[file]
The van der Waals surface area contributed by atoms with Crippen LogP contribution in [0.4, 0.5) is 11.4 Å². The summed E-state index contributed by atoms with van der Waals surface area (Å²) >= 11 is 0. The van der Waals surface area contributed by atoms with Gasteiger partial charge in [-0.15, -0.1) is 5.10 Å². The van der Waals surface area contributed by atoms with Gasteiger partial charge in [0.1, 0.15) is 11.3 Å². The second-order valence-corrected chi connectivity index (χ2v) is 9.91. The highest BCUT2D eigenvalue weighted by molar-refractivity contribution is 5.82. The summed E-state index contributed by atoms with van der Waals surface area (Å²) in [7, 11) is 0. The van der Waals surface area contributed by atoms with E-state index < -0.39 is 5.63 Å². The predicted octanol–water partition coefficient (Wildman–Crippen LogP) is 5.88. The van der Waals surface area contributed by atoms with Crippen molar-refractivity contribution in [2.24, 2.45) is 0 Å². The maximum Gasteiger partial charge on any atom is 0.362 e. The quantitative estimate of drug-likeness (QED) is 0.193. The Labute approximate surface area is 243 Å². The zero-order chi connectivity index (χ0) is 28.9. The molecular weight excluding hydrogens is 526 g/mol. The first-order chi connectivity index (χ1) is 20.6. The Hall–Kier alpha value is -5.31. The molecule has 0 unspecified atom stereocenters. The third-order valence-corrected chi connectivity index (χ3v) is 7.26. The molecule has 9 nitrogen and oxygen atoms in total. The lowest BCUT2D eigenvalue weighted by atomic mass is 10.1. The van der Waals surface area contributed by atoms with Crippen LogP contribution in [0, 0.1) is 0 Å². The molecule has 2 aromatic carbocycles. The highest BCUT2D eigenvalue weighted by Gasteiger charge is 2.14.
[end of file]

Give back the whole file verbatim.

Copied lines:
The van der Waals surface area contributed by atoms with Crippen LogP contribution in [0.4, 0.5) is 11.4 Å². The summed E-state index contributed by atoms with van der Waals surface area (Å²) >= 11 is 0. The van der Waals surface area contributed by atoms with Gasteiger partial charge in [-0.15, -0.1) is 5.10 Å². The van der Waals surface area contributed by atoms with Gasteiger partial charge in [0.1, 0.15) is 11.3 Å². The second-order valence-corrected chi connectivity index (χ2v) is 9.91. The highest BCUT2D eigenvalue weighted by molar-refractivity contribution is 5.82. The summed E-state index contributed by atoms with van der Waals surface area (Å²) in [7, 11) is 0. The van der Waals surface area contributed by atoms with E-state index < -0.39 is 5.63 Å². The predicted octanol–water partition coefficient (Wildman–Crippen LogP) is 5.88. The van der Waals surface area contributed by atoms with Crippen molar-refractivity contribution in [2.24, 2.45) is 0 Å². The maximum Gasteiger partial charge on any atom is 0.362 e. The quantitative estimate of drug-likeness (QED) is 0.193. The Labute approximate surface area is 243 Å². The zero-order chi connectivity index (χ0) is 28.9. The molecular weight excluding hydrogens is 526 g/mol. The first-order chi connectivity index (χ1) is 20.6. The Hall–Kier alpha value is -5.31. The molecule has 0 unspecified atom stereocenters. The third-order valence-corrected chi connectivity index (χ3v) is 7.26. The molecule has 9 nitrogen and oxygen atoms in total. The lowest BCUT2D eigenvalue weighted by atomic mass is 10.1. The van der Waals surface area contributed by atoms with Crippen LogP contribution in [0, 0.1) is 0 Å². The molecule has 2 aromatic carbocycles. The highest BCUT2D eigenvalue weighted by Gasteiger charge is 2.14.